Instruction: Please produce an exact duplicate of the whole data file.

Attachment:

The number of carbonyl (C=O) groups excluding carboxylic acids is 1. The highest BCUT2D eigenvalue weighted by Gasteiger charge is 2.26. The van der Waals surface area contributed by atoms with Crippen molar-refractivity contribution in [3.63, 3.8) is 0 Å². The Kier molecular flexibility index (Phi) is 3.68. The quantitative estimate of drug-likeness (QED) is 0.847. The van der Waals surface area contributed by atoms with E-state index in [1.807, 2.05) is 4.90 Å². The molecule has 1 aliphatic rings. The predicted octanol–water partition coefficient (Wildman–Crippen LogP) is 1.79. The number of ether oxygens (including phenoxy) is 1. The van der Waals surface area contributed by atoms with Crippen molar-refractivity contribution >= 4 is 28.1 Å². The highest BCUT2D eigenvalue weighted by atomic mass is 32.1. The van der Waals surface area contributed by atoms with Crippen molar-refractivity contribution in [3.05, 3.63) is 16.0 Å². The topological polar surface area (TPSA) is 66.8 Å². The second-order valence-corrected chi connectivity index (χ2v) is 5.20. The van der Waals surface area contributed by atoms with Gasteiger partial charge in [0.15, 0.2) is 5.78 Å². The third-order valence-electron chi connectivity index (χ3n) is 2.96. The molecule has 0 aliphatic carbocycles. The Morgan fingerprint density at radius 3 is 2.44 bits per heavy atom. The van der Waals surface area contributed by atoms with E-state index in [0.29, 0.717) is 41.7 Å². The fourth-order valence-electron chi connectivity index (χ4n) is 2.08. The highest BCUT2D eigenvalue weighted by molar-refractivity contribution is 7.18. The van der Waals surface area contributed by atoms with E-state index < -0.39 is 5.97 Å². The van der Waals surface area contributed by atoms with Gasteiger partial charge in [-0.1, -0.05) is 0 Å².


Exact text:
The number of carbonyl (C=O) groups excluding carboxylic acids is 1. The highest BCUT2D eigenvalue weighted by Gasteiger charge is 2.26. The van der Waals surface area contributed by atoms with Crippen molar-refractivity contribution in [3.63, 3.8) is 0 Å². The Kier molecular flexibility index (Phi) is 3.68. The quantitative estimate of drug-likeness (QED) is 0.847. The van der Waals surface area contributed by atoms with E-state index in [1.807, 2.05) is 4.90 Å². The molecule has 1 aliphatic rings. The predicted octanol–water partition coefficient (Wildman–Crippen LogP) is 1.79. The number of ether oxygens (including phenoxy) is 1. The van der Waals surface area contributed by atoms with Crippen molar-refractivity contribution >= 4 is 28.1 Å². The highest BCUT2D eigenvalue weighted by atomic mass is 32.1. The van der Waals surface area contributed by atoms with Crippen molar-refractivity contribution in [3.05, 3.63) is 16.0 Å². The topological polar surface area (TPSA) is 66.8 Å². The second-order valence-corrected chi connectivity index (χ2v) is 5.20. The van der Waals surface area contributed by atoms with Gasteiger partial charge in [0.15, 0.2) is 5.78 Å². The third-order valence-electron chi connectivity index (χ3n) is 2.96. The molecule has 0 aliphatic carbocycles. The Morgan fingerprint density at radius 3 is 2.44 bits per heavy atom. The van der Waals surface area contributed by atoms with E-state index in [0.29, 0.717) is 41.7 Å². The fourth-order valence-electron chi connectivity index (χ4n) is 2.08. The highest BCUT2D eigenvalue weighted by molar-refractivity contribution is 7.18. The van der Waals surface area contributed by atoms with E-state index < -0.39 is 5.97 Å². The van der Waals surface area contributed by atoms with Gasteiger partial charge in [-0.1, -0.05) is 0 Å².